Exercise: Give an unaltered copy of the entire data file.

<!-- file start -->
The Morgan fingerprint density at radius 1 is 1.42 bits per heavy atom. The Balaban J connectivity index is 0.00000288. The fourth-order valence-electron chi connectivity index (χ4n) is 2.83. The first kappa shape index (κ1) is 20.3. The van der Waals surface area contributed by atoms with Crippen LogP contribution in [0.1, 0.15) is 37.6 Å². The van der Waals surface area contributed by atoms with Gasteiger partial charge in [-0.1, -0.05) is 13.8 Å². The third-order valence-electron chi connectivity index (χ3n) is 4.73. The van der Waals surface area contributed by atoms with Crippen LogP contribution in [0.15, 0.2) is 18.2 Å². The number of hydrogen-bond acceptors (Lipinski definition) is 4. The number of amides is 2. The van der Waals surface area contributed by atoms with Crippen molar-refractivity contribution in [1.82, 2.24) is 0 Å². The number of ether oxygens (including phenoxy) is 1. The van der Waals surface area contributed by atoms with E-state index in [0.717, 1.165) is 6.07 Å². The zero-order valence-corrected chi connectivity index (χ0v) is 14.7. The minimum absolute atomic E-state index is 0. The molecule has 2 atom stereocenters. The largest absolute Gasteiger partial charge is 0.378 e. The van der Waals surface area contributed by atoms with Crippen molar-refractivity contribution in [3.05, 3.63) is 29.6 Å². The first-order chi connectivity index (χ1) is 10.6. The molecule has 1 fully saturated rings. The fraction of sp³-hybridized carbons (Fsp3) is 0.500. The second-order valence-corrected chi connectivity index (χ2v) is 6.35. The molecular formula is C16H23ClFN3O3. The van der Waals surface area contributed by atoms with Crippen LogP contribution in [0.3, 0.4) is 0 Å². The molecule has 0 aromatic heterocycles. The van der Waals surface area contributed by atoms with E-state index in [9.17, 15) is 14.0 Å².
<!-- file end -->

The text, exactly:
The Morgan fingerprint density at radius 1 is 1.42 bits per heavy atom. The Balaban J connectivity index is 0.00000288. The fourth-order valence-electron chi connectivity index (χ4n) is 2.83. The first kappa shape index (κ1) is 20.3. The van der Waals surface area contributed by atoms with Crippen LogP contribution in [0.1, 0.15) is 37.6 Å². The van der Waals surface area contributed by atoms with Gasteiger partial charge in [-0.1, -0.05) is 13.8 Å². The third-order valence-electron chi connectivity index (χ3n) is 4.73. The van der Waals surface area contributed by atoms with Crippen LogP contribution in [0.15, 0.2) is 18.2 Å². The number of hydrogen-bond acceptors (Lipinski definition) is 4. The number of amides is 2. The van der Waals surface area contributed by atoms with Crippen molar-refractivity contribution in [1.82, 2.24) is 0 Å². The number of ether oxygens (including phenoxy) is 1. The van der Waals surface area contributed by atoms with E-state index in [0.717, 1.165) is 6.07 Å². The zero-order valence-corrected chi connectivity index (χ0v) is 14.7. The minimum absolute atomic E-state index is 0. The molecule has 2 atom stereocenters. The largest absolute Gasteiger partial charge is 0.378 e. The van der Waals surface area contributed by atoms with Crippen molar-refractivity contribution in [3.05, 3.63) is 29.6 Å². The first-order chi connectivity index (χ1) is 10.6. The molecule has 1 fully saturated rings. The fraction of sp³-hybridized carbons (Fsp3) is 0.500. The second-order valence-corrected chi connectivity index (χ2v) is 6.35. The molecular formula is C16H23ClFN3O3. The van der Waals surface area contributed by atoms with Crippen LogP contribution in [0.3, 0.4) is 0 Å². The molecule has 0 aromatic heterocycles. The van der Waals surface area contributed by atoms with E-state index in [9.17, 15) is 14.0 Å².